LAST MONTH, I had the opportunity to visit Rosetta Hall, a recent addition to the bustling restaurant scene in Boulder, Colo. My daughter was eager to introduce me to this concept, which had become a go-to for her and her college friends.
Now, I’ve certainly enjoyed dining experiences at food halls in the past, but this concept opened my eyes to the broader potential they represent for the industry.
I experienced surprising—and impactful—touchpoints that helped prove this out.
For one, we were greeted by a host, guiding us to our table (“Inside or out? Upstairs or down?”), setting the tone for a more elevated hospitality experience. (We were able to snag a table on the rooftop terrace, with stunning views of the Flatirons.) Upon seating, a server approached our table to introduce us to Rosetta Hall and, to my surprise, take our drink order—both a rooftop and main-hall bar service the concept. We then pulled up food menus from the eight stalls via a QR-code scan, arranged by cuisine type, complete with photos.
This is a game-changer in food-hall dining—no waiting in lines, separated from your party. To be able to order a pad Thai, steak frites, chicken asado quesadilla and lamb shawarma from four varied concepts in one setting offers a unique dining-out experience that eliminates the veto vote. The menu even has a central dessert listing, ranging from the churros at Mexican-themed Tierra to the basbousa (coconut semolina cake) at the Middle Eastern stall Amira. A text announcing our food was ready prompted us to visit each stall to collect our orders, which, by some genius use of modern technology, were ready at the same time.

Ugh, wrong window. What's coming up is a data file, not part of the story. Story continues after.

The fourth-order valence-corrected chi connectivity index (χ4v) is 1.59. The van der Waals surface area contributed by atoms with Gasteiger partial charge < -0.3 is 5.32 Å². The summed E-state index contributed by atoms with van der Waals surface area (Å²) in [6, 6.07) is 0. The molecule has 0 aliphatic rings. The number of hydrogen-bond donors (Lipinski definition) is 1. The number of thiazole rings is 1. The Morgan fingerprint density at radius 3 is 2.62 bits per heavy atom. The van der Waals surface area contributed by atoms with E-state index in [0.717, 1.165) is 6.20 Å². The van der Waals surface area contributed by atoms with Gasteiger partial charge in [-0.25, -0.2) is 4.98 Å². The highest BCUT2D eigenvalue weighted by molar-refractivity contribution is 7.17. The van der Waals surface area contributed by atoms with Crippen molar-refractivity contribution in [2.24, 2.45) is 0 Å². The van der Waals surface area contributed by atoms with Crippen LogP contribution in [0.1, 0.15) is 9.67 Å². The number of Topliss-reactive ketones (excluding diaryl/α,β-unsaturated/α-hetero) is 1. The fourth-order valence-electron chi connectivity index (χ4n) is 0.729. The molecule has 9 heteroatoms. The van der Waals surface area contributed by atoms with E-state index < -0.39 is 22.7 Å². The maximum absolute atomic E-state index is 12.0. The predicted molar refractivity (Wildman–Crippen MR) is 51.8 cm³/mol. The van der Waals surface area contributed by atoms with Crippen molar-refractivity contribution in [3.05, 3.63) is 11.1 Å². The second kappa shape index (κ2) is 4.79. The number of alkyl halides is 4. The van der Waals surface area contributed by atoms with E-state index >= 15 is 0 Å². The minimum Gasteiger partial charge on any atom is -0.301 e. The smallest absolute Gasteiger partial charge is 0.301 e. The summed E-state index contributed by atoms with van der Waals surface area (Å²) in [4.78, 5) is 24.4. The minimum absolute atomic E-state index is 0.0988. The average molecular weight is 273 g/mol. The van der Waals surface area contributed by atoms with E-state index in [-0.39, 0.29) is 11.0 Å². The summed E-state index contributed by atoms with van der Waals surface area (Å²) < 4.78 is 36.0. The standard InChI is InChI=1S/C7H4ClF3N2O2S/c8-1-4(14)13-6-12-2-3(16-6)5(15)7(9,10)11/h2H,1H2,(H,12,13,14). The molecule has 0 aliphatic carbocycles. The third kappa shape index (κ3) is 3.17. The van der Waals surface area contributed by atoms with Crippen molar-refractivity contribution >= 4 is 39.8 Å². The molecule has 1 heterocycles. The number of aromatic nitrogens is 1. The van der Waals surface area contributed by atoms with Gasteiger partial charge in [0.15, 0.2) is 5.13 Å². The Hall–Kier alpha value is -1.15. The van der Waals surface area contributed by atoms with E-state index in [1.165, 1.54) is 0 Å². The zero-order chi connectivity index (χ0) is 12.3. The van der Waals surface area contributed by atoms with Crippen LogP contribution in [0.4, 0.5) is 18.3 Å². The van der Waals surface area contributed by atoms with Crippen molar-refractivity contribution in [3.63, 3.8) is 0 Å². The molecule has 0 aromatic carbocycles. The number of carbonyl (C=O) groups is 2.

In Katie Ayoub’s central feature Deep Dive: The Evolution of Food Halls she takes a deep dive into modern food halls, pointing to the spirit of chef-driven innovation that is fueling niche concepts and how that innovation is energizing the flow and adoption of emerging flavor trends. She also looks at how the rapidly evolving way that guests interact with these food hall vendors —in such rich, immersive environments—might be changing their expectations and preferences.
Regardless of whether or not you have a food-hall stall, or are even considering opening one, this is a segment that should be on all restaurant operators’ radars. Even for chain restaurants, food halls represent a solid format for trial, and can bring back quick intel on consumer preferences, and flavor and menu trends. But perhaps the most telling aspect of the modern evolution of food halls is the proof that they can indeed deliver on hospitality, from the opportunity for table service, ease in order and pickup, and that crucial guest interactivity at the stall itself. And what’s more, they solidify a connection to community, both in the convivial dining experience and the opportunity for local food and drink tie-ins.
With so many learnings under one roof, this quickly evolving segment is one to watch—and leap into if the fit feels right. As Jack Gibbons of FB Society says in Katie’s article, “That’s where food halls can be so exciting for menu developers. There’s not a lot to lose—it’s a good way to stretch.”